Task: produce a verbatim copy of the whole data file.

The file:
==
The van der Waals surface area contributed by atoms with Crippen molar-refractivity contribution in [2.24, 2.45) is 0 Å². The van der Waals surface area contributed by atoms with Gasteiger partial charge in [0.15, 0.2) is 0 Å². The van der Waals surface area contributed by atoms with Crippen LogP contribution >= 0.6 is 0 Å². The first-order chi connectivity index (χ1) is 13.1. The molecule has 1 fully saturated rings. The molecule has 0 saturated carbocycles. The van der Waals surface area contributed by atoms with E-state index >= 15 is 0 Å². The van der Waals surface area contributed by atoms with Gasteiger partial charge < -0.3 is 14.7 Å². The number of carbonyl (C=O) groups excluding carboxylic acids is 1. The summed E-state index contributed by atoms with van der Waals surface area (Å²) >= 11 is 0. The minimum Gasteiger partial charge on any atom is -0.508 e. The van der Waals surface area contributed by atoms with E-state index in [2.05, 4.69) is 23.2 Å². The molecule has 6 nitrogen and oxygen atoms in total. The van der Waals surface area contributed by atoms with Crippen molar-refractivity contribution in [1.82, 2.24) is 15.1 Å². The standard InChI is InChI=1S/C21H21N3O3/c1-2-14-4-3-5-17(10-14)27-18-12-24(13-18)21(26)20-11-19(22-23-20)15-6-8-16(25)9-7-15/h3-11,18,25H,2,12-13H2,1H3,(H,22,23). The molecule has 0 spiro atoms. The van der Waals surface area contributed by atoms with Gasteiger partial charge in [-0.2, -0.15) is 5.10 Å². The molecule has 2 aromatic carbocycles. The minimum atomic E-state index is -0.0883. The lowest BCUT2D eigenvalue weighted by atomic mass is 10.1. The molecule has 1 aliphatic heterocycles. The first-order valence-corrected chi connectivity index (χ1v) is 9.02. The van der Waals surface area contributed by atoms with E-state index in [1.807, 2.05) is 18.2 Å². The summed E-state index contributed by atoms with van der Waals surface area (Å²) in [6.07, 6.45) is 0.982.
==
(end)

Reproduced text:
The van der Waals surface area contributed by atoms with Crippen molar-refractivity contribution in [2.24, 2.45) is 0 Å². The van der Waals surface area contributed by atoms with Gasteiger partial charge in [0.15, 0.2) is 0 Å². The van der Waals surface area contributed by atoms with Crippen LogP contribution >= 0.6 is 0 Å². The first-order chi connectivity index (χ1) is 13.1. The molecule has 1 fully saturated rings. The molecule has 0 saturated carbocycles. The van der Waals surface area contributed by atoms with E-state index >= 15 is 0 Å². The van der Waals surface area contributed by atoms with Gasteiger partial charge < -0.3 is 14.7 Å². The number of carbonyl (C=O) groups excluding carboxylic acids is 1. The summed E-state index contributed by atoms with van der Waals surface area (Å²) >= 11 is 0. The minimum Gasteiger partial charge on any atom is -0.508 e. The van der Waals surface area contributed by atoms with E-state index in [2.05, 4.69) is 23.2 Å². The molecule has 6 nitrogen and oxygen atoms in total. The van der Waals surface area contributed by atoms with Crippen molar-refractivity contribution in [1.82, 2.24) is 15.1 Å². The standard InChI is InChI=1S/C21H21N3O3/c1-2-14-4-3-5-17(10-14)27-18-12-24(13-18)21(26)20-11-19(22-23-20)15-6-8-16(25)9-7-15/h3-11,18,25H,2,12-13H2,1H3,(H,22,23). The molecule has 0 spiro atoms. The van der Waals surface area contributed by atoms with Gasteiger partial charge in [-0.2, -0.15) is 5.10 Å². The molecule has 2 aromatic carbocycles. The minimum atomic E-state index is -0.0883. The lowest BCUT2D eigenvalue weighted by atomic mass is 10.1. The molecule has 1 aliphatic heterocycles. The first-order valence-corrected chi connectivity index (χ1v) is 9.02. The van der Waals surface area contributed by atoms with E-state index in [1.807, 2.05) is 18.2 Å². The summed E-state index contributed by atoms with van der Waals surface area (Å²) in [6.07, 6.45) is 0.982.